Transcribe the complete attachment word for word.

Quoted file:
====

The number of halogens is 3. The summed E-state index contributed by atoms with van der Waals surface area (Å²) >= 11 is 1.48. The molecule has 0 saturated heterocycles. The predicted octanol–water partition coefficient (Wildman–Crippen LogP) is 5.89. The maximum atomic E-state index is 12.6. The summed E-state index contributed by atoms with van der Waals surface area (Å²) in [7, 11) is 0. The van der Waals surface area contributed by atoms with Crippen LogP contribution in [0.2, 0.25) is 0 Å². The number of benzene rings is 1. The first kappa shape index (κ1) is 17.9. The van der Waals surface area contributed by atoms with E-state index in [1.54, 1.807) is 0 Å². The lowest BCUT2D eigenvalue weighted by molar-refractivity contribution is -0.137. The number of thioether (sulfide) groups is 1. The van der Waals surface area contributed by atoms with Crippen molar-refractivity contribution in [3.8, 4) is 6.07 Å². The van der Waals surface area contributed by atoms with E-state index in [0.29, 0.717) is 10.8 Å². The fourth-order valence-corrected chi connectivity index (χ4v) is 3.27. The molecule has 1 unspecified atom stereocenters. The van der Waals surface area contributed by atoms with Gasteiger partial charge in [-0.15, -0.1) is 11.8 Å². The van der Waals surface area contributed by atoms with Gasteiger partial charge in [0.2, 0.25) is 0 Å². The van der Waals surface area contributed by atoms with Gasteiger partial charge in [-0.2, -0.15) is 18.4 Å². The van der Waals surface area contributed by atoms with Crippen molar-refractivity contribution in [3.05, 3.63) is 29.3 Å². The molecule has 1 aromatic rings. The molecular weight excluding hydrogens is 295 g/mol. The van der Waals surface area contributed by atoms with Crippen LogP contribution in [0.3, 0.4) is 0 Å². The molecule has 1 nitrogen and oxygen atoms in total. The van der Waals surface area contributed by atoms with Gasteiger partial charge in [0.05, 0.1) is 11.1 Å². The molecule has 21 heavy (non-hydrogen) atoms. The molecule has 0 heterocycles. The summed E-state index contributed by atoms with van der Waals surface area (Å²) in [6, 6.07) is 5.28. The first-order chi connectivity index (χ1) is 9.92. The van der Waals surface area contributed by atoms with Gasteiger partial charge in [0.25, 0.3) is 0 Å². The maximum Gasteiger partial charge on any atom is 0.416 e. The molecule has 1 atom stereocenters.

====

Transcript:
The number of halogens is 3. The summed E-state index contributed by atoms with van der Waals surface area (Å²) >= 11 is 1.48. The molecule has 0 saturated heterocycles. The predicted octanol–water partition coefficient (Wildman–Crippen LogP) is 5.89. The maximum atomic E-state index is 12.6. The summed E-state index contributed by atoms with van der Waals surface area (Å²) in [7, 11) is 0. The van der Waals surface area contributed by atoms with Crippen LogP contribution in [0.2, 0.25) is 0 Å². The number of benzene rings is 1. The first kappa shape index (κ1) is 17.9. The van der Waals surface area contributed by atoms with E-state index in [1.54, 1.807) is 0 Å². The lowest BCUT2D eigenvalue weighted by molar-refractivity contribution is -0.137. The number of thioether (sulfide) groups is 1. The van der Waals surface area contributed by atoms with Crippen molar-refractivity contribution in [3.8, 4) is 6.07 Å². The van der Waals surface area contributed by atoms with E-state index in [0.29, 0.717) is 10.8 Å². The fourth-order valence-corrected chi connectivity index (χ4v) is 3.27. The molecule has 1 unspecified atom stereocenters. The van der Waals surface area contributed by atoms with Gasteiger partial charge in [-0.15, -0.1) is 11.8 Å². The van der Waals surface area contributed by atoms with Gasteiger partial charge in [0.2, 0.25) is 0 Å². The van der Waals surface area contributed by atoms with Gasteiger partial charge in [-0.2, -0.15) is 18.4 Å². The van der Waals surface area contributed by atoms with Crippen molar-refractivity contribution in [3.05, 3.63) is 29.3 Å². The molecule has 1 aromatic rings. The molecular weight excluding hydrogens is 295 g/mol. The van der Waals surface area contributed by atoms with Crippen LogP contribution in [0.3, 0.4) is 0 Å². The molecule has 1 nitrogen and oxygen atoms in total. The van der Waals surface area contributed by atoms with Gasteiger partial charge in [0.05, 0.1) is 11.1 Å². The molecule has 21 heavy (non-hydrogen) atoms. The molecule has 0 heterocycles. The summed E-state index contributed by atoms with van der Waals surface area (Å²) in [6, 6.07) is 5.28. The first-order chi connectivity index (χ1) is 9.92. The van der Waals surface area contributed by atoms with Gasteiger partial charge in [0.25, 0.3) is 0 Å². The maximum Gasteiger partial charge on any atom is 0.416 e. The molecule has 1 atom stereocenters.